Costume and Armour of the Peoples of Arda by Certh

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Costume and Armour of the Peoples of Arda
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Visual interpretation is a most important component for painting three-dimensional, complete images of an invented world. When it comes to the universe created by JRR Tolkien, the task can be difficult, because the reader has to put together bits and pieces about costume that are scattered throughout the Professor’s literary work and personal letters.

 

The most comprehensive, perhaps, mention concerning the dress of the peoples of Middle-earth is found in a letter dated 14 October 1958, where JRR Tolkien answered some enquiries of the then-student Rhona Beare, one of which was, “What clothes did the peoples of Middle-earth wear?”:

I do not know the detail of clothing. I visualize with great clarity and detail scenery and 'natural' objects, but not artefacts. Pauline Baynes drew her inspiration for F. Giles largely from mediaeval MS. drawings – except for the knights (who are a bit 'King-Arthurish') the style seems to fit well enough. Except that males, especially in northern parts such as the Shire, would wear breeches, whether hidden by a cloak or long mantle, or merely accompanied by a tunic.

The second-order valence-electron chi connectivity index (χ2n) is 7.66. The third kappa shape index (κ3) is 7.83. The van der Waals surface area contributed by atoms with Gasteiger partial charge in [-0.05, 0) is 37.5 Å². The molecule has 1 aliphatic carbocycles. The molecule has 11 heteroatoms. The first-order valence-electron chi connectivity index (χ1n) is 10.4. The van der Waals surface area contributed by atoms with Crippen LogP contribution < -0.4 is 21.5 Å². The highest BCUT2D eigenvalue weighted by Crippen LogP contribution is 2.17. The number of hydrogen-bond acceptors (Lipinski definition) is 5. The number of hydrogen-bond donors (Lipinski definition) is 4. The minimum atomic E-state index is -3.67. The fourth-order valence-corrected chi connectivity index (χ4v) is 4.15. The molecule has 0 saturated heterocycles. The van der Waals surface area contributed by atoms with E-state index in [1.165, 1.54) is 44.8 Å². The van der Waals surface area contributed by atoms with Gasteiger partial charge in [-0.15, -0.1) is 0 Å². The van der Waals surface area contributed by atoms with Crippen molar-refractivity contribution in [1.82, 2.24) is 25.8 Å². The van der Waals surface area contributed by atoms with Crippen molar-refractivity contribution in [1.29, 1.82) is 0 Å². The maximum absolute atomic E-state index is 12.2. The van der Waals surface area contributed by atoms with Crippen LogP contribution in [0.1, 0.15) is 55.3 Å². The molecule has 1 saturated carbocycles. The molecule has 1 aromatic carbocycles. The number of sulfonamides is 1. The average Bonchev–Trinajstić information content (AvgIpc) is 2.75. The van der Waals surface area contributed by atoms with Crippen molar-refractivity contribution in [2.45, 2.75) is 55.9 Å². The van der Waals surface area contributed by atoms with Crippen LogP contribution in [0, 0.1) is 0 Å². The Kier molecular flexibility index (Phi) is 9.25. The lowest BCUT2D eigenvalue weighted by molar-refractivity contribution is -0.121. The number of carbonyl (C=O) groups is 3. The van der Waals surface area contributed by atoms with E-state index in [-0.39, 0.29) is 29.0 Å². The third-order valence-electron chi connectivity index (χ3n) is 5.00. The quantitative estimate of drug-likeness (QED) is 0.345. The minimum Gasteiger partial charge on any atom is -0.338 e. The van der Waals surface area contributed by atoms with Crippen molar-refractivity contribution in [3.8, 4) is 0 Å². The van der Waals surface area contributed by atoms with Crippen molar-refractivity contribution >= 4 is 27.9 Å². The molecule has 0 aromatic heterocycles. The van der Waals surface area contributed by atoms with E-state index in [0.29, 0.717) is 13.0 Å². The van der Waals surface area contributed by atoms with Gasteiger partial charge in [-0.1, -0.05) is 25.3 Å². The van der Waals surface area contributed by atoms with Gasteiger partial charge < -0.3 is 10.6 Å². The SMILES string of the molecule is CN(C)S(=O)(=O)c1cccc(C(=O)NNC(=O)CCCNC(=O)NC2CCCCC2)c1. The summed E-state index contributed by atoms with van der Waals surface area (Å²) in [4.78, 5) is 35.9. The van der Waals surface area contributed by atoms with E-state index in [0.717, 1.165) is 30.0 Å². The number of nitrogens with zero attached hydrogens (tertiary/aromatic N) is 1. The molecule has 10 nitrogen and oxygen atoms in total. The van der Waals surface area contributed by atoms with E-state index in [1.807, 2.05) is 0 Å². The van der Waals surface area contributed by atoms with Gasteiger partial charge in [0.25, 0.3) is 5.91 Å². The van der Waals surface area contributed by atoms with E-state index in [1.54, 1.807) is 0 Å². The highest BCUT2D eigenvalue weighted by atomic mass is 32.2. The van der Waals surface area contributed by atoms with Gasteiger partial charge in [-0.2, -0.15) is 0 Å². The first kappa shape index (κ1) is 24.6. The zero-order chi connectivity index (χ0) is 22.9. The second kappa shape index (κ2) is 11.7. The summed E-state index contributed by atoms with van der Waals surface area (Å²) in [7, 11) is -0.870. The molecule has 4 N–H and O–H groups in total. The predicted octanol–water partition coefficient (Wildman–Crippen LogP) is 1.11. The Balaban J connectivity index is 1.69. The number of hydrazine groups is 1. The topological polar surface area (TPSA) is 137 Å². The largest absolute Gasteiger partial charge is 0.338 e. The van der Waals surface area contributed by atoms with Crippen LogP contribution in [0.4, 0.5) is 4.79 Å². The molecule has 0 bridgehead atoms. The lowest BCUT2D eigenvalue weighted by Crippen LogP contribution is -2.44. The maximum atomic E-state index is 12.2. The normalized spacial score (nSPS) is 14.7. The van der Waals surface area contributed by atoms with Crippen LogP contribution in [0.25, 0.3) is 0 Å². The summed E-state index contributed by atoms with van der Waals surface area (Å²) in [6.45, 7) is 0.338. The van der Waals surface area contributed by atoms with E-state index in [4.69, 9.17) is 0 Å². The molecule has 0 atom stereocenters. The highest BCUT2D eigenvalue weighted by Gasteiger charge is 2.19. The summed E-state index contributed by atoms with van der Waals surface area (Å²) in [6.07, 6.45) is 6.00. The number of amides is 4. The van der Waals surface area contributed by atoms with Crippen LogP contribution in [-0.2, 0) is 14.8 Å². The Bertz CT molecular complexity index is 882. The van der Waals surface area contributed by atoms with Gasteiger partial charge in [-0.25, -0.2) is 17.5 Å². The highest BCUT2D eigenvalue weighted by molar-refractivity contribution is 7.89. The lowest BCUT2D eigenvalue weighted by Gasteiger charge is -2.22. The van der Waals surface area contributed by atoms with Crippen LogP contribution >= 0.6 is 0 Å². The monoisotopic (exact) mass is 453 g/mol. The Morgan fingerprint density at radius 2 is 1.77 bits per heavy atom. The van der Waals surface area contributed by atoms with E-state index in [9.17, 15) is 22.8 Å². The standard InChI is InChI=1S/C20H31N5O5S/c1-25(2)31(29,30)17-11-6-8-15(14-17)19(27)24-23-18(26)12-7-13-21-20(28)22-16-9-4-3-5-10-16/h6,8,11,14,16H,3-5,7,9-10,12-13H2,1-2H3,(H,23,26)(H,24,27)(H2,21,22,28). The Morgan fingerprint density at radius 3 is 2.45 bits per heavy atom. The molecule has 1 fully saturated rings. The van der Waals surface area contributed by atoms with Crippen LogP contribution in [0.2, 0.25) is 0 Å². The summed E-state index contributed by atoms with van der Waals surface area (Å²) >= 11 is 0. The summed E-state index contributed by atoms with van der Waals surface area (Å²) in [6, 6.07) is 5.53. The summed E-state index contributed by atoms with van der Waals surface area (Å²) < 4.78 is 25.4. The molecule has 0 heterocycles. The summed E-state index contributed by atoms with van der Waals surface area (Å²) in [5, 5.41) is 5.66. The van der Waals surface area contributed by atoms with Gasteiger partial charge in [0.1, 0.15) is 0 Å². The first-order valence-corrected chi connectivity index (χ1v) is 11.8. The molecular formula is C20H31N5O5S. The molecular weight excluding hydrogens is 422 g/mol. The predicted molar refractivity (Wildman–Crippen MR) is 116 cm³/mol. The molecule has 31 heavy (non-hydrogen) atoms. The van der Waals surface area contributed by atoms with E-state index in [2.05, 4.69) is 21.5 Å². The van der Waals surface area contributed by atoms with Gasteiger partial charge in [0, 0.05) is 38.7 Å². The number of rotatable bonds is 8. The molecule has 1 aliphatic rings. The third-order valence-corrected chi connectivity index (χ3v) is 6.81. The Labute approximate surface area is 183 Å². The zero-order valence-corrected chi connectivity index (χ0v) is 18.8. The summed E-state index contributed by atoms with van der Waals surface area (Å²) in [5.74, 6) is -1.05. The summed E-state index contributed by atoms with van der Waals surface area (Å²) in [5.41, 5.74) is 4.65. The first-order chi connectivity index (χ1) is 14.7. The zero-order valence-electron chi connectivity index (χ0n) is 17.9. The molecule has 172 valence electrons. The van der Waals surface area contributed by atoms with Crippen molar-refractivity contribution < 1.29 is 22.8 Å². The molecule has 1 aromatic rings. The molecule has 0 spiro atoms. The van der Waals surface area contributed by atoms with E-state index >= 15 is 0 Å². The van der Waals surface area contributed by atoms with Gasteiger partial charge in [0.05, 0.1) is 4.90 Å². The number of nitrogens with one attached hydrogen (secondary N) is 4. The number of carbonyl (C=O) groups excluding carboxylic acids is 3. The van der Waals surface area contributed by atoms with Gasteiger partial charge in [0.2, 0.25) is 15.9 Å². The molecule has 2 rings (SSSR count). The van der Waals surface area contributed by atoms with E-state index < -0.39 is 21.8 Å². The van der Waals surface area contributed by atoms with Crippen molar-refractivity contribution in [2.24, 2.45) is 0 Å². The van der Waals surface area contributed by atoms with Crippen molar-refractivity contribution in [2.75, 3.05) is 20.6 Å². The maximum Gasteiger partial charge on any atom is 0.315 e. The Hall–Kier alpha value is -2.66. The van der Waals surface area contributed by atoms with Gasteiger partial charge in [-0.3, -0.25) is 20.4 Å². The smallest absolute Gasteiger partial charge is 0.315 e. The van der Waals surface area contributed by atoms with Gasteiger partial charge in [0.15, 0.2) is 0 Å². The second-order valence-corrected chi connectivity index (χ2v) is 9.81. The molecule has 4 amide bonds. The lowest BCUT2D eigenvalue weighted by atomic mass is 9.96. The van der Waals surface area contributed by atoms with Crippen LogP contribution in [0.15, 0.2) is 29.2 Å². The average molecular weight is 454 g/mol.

I have no doubt that in the area envisaged by my story (which is large) the 'dress' of various peoples, Men and others, was much diversified in the Third Age, according to climate, and inherited custom . . . The Rohirrim were not 'mediaeval', in our sense. The styles of the Bayeux Tapestry (made in England) fit them well enough, if one remembers that the kind of tennis-nets [the] soldiers seem to have on are only a clumsy conventional sign for chain-mail of small rings.
The Númenóreans of Gondor were proud, peculiar, and archaic, and I think are best pictured in (say) Egyptian terms.’
      The Letters of JRR Tolkien, Letter#211